## Abstract

We conclude our series of publications on the development of the gradient correlation method (GCM), which can be used for an improved stabilization of the solution space of particle microphysical parameters derived from measurements with multiwavelength Raman and high-spectral-resolution lidar (3 backscatter $+2$ extinction coefficients). We show results of three cases studies. The data were taken with a ground-based multiwavelength Raman lidar during the Saharan Mineral Dust Experiment in the Cape Verde Islands (North Atlantic). These cases describe mixtures of dust with smoke. For our data analysis we separated the contribution of smoke to the total signal and only used these optical profiles for the test of GCM. The results show a significant stabilization of the solution space of the particle microphysical parameter retrieval on the particle radius domain from 0.03 to 10 μm, the real part of the complex refractive index domain from 1.3 to 1.8, and the imaginary part from 0 to 0.1. This new method will be included in the Tikhonov Advanced Regularization Algorithm, which is a fully automated, unsupervised algorithm that is used for the analysis of data collected with the worldwide first airborne 3 backscatter $+2$ extinction high-spectral-resolution lidar developed by NASA Langley Research Center.

Published by The Optical Society under the terms of the Creative Commons Attribution 4.0 License. Further distribution of this work must maintain attribution to the author(s) and the published article's title, journal citation, and DOI.

## 1. INTRODUCTION

In [1,2] we presented the theoretical framework and simulation results obtained with the gradient correlation method (GCM). This novel method has been specially designed for acquiring more stable retrieval results of particle microphysical parameters (PMPs) from the inversion of backscatter and extinction coefficients measured with multiwavelength Raman and high-spectral-resolution lidar at the wavelengths $\lambda =355$, 532, and 1064 nm. In this last paper on the development and testing of GCM, we will present results of case studies based on experimental data.

We selected three cases for this test: the data were taken with a ground-based multiwavelength Raman lidar on 22 Jan 2008, 31 Jan 2008, and 3 Feb 2008 during the Saharan Mineral Dust Experiment (SAMUM) in the Cape Verde Islands (North Atlantic) [3]. These measurement cases describe mixtures of dust with smoke. For our data analysis we separated the contribution of smoke to the total optical signal and only used optical data (OD) of these profiles for the test of GCM [4].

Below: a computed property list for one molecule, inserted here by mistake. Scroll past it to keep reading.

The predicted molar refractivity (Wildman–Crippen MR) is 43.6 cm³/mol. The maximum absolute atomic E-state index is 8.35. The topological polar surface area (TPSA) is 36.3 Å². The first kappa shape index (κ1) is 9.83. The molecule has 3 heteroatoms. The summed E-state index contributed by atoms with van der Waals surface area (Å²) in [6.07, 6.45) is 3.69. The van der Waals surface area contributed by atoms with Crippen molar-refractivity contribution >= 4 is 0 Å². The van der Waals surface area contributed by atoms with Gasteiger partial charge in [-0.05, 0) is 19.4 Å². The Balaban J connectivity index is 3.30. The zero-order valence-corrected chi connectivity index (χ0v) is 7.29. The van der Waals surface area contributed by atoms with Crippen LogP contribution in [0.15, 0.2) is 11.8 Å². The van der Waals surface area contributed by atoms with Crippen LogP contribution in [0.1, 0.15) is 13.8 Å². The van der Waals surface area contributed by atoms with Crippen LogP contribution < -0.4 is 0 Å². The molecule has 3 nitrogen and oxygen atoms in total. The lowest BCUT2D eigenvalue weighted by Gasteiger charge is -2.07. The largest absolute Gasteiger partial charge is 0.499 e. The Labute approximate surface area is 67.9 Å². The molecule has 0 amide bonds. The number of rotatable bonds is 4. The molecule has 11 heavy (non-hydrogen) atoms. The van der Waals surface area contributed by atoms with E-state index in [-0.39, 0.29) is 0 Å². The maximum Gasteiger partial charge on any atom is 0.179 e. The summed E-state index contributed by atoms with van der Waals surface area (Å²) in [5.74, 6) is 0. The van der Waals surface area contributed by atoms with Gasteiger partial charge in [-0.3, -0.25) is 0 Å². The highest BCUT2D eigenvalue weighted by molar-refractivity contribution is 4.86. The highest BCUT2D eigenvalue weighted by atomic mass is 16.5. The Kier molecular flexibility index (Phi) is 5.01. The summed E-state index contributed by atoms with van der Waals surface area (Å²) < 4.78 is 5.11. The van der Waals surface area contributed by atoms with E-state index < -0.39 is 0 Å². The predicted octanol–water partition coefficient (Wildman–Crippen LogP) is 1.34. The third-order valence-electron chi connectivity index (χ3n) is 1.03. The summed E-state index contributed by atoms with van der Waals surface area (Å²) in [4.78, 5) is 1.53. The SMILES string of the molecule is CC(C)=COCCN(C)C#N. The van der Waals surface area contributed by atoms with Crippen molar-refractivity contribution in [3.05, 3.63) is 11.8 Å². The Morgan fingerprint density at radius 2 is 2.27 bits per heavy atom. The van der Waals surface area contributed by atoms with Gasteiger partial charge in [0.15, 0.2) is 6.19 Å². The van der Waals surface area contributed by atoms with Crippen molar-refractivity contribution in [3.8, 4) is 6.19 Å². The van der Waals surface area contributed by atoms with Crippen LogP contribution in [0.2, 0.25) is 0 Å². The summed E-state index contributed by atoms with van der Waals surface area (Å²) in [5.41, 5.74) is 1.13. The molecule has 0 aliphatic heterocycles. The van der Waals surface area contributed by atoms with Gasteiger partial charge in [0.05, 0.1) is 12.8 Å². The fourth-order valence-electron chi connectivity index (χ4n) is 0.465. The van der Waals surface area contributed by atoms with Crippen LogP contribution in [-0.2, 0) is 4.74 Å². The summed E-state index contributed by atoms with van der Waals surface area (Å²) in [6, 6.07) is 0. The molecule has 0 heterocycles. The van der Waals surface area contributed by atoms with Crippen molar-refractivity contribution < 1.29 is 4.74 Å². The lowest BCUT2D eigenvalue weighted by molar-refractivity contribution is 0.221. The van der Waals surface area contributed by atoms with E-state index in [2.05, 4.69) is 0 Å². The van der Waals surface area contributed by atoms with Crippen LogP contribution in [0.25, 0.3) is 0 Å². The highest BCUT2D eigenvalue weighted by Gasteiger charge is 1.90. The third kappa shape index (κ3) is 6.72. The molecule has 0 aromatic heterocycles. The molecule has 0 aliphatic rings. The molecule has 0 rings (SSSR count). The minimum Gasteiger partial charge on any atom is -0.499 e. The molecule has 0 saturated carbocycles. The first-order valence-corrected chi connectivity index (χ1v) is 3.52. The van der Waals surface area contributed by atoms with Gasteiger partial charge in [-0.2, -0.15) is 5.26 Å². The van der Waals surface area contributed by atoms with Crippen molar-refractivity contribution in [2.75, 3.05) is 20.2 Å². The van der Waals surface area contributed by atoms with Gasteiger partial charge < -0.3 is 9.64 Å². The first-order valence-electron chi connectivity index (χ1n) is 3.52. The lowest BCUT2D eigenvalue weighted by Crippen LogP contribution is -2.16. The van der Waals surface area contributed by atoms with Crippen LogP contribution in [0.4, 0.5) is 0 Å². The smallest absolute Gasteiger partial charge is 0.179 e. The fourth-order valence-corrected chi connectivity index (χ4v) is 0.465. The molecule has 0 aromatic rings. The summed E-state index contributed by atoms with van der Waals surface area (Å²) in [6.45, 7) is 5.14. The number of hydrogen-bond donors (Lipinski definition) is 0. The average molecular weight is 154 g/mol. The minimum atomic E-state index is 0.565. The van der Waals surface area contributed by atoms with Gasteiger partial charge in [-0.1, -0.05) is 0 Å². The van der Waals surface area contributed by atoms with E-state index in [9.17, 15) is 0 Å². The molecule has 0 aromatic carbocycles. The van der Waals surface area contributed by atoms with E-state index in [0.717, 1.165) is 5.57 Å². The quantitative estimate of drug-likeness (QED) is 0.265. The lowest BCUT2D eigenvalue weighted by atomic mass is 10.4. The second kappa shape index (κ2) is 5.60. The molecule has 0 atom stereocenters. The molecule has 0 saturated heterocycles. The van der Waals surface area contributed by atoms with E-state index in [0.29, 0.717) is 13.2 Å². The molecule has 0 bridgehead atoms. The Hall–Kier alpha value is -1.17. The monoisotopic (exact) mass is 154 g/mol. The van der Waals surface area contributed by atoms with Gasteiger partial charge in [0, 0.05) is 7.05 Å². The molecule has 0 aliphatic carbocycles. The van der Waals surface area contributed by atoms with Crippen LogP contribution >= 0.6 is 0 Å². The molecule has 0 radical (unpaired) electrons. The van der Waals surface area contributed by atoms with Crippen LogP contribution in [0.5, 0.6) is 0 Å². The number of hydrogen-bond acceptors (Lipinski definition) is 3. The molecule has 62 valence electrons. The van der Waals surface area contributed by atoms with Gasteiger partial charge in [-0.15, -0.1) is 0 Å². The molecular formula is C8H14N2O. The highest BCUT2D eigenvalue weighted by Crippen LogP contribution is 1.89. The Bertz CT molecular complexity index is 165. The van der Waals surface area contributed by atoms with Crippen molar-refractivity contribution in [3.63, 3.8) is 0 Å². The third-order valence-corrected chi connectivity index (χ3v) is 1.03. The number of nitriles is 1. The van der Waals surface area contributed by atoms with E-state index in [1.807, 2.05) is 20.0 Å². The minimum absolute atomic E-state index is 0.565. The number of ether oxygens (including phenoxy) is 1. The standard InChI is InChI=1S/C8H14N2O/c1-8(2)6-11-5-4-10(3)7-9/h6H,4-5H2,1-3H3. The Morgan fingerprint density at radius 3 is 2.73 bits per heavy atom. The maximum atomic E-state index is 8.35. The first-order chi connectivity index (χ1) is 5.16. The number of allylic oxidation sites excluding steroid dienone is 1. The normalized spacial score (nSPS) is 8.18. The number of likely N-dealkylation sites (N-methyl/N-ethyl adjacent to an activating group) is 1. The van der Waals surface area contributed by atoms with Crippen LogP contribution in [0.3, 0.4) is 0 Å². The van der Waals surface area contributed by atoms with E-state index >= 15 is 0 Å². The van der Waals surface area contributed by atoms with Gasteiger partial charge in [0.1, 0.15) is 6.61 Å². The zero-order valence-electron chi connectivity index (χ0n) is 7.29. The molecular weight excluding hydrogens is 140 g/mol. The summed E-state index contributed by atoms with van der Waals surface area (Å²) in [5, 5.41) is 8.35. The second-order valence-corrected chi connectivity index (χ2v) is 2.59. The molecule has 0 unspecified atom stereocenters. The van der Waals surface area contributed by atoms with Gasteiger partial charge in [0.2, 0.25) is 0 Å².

We summarize the main points of the methodology in Section 2. We present the case studies in Section 3. We discuss the results in Section 4. Section 5 concludes our data analysis and discussion of results. The Appendix A lists the abbreviations used in this paper.

## 2. METHODOLOGY

In the following we briefly summarize the methodology. This novel method has been specially designed for acquiring more stable retrieval results of PMPs from inversion of OD ($g$) of backscatter ($\beta $) and extinction ($\alpha $) coefficients measured with multiwavelength Raman and high-spectral-resolution lidar at the wavelengths $\lambda =355$, 532, and 1064 nm.

The PMP set ($p$) includes the mean radius (${r}_{\text{mean}}$) and effective radius (${r}_{\text{eff}}$); mean width, that is, geometrical standard deviation ($\sigma $) of a particle size distribution ($f(r)$), and number ($n$), surface-area ($s$), and volume ($v$) concentrations, as well as the real (${m}_{\text{R}}$) and imaginary (${m}_{\text{I}}$) parts of the complex refractive index (CRI) $m={m}_{\text{R}}-i{m}_{\text{I}}$. The CRI is the most important data product in our development work as this parameter allows us to infer the light-absorption characteristics of particle pollution.

These parameters follow from solving Fredholm integral equations of the first kind,

Solving Eq. (1) for the microphysical parameters is an ill-posed problem, which means the solution space is nonunique, oscillating, and sensitive to measurement errors. The ill-posed problem can be solved with different approaches as shown in, for instance, [6–10]. All these approaches have one feature in common: they provide us with an extended solution space ${F}^{(l)}=\{{f}_{1}^{(l)}(r),\dots ,{f}_{\text{N}\text{sol}}^{(l)}(r)\}$ [2] in the sense that we obtain a large number of individual solutions ${\text{N}}_{\text{sol}}$, which however often contain a significant number of mathematically correct but physically meaningless solutions. The parameter ${\text{N}}_{\text{sol}}$ depends on particle radius in the domain $r\in [{r}_{\mathrm{min}}^{(l)},{r}_{\mathrm{max}}^{(l)}]$ and the CRI in the domain ${m}_{\text{R}}\in [{m}_{\text{R},\mathrm{min}}^{(l)},{m}_{\text{R},\mathrm{max}}^{(l)}]$ and ${m}_{\text{I}}\in [{m}_{\text{I},\mathrm{min}}^{(l)},{m}_{\text{I},\mathrm{max}}^{(l)}]$. The domains of particle radius and CRI are tested for potential solutions. The number of solutions can reach ${10}^{5}$ and more. This number is based on the domains we chose for our inversion algorithm. Even if we use advanced regularization algorithms [11,12], including Tikhonov regularization [13], there is no guarantee that the final solution space ${F}^{(l)}$ will be stable and physically meaningful.